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unjustly

unjustly Sentence Examples

  • The Daniel is often unjustly depreciated.

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  • Under a government which imprisons any unjustly, the true place for a just man is also a prison.

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  • He was again accused, unjustly, of having caused the march of the women to Versailles on the 5th of October.

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  • Christ, unjustly condemned by the God of law, is given as reparation for all men who put their trust in him.

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  • He was accused unjustly of Jacobitism.

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  • Volumes and almost libraries have been written on the Calas affair, and we can but refer here to the only less famous cases of Sirven (very similar to that of Calas, though no judicial murder was actually committed), Espinasse (who had been sentenced to the galleys for harbouring a Protestant minister), Lally (the son of the unjustly treated but not blameless Irish-French commander in India), D'Etalonde (the companion of La Barre), Montbailli and others.

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  • The uta-awase, in its later developments, may not unjustly be compared to the Occidental game of bouts-rimis.

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  • Captain Singleton, the last work of the year, has been unjustly depreciated by most of the commentators.

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  • In 92 he defended his uncle P. Rutilius Rufus, who had been unjustly accused of extortion in Asia.

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  • He now fled to Russia, where he was interned at Kaluga, while at home he was condemned to confiscation and death as a traitor, and his unjustly accused mistress Magdalena Rudenschold was publicly whipped to gratify an old grudge of the regent's.

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  • James was unjustly repressing highland anarchy: from the highlands came his bane.

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  • He appeared more than sixty times before the commissioners and was examined most severely upon the whole course of his official life, and was, most unjustly, allowed neither to consult papers nor to put his defence in writing.

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  • Charles Alberts somewhat equivocal conduct also roused the hatred of the Liberals, and for a long time the esecrato Carignano was regarded, most unjustly, as a traitor even by many who were not republicans.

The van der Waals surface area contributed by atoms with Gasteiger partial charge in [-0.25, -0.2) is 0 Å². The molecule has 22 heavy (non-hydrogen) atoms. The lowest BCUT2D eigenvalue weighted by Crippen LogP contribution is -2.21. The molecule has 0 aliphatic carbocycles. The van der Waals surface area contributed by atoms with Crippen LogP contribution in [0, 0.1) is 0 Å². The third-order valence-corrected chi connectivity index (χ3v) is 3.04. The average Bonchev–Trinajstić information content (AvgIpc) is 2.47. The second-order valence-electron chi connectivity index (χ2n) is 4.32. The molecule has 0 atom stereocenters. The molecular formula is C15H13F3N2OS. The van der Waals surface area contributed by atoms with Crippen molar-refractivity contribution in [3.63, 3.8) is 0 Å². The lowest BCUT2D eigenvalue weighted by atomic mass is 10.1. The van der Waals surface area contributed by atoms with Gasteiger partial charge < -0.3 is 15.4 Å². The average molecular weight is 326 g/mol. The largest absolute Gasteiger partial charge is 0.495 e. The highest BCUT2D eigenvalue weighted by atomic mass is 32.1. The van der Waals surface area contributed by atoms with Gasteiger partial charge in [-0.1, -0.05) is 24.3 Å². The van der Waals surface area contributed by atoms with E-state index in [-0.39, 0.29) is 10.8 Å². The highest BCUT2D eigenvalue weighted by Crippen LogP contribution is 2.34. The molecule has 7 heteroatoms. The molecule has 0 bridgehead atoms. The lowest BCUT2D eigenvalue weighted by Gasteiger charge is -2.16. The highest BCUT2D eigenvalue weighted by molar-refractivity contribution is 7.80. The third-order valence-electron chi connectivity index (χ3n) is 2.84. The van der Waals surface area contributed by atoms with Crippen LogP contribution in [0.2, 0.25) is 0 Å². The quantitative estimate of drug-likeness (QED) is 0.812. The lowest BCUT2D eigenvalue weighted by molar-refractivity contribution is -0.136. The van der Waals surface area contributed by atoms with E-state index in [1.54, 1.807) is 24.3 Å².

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  • The advent of the Reformation brought in critical methods, and the book was unjustly disparaged as a mere Christian forgery for nearly four centuries.

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  • The words above quoted have, indeed, been not unjustly described as containing "an anticipation, wonderful for his period, of general sociology."

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  • They felt that they were thus most unjustly separated from the main stream of Western progress.

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  • Girondins and Jacobins unjustly accused one ar.other of leaving the traitors, the conspirators, the stipendiaries of Coblenz unpunished.

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  • If I have unjustly wrested a plank from a drowning man, I must restore it to him though I drown myself.

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  • As a preacher he early attained great popularity, and Was, albeit unjustly, accused of Methodism.

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  • It is not surprising that the pioneers of such a system were criticized and ridiculed by their fellows, and this by no means unjustly.

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  • Ritschl has been unjustly charged with this treatment of miracles.

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  • The system worked well at first, but abuses soon crept in, and many persons were unjustly excluded from office; trouble being expected in 1335 a captain of the guard was created.

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  • Fearing that the little court of the Inca Tupac Amaru -(who had succeeded his brother Sayri Tupac) might become a focus of rebellion, he seized the young prince, and unjustly beheaded the last of the Incas in the square of Cuzco in the year 1571.

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  • At a later period he was unjustly described as "a scurrilous party writer," which he certainly was not; but, on the other hand, Johnson spoke of his writing "so variously and so well," and put Robinson Crusoe among the only three books that readers wish longer.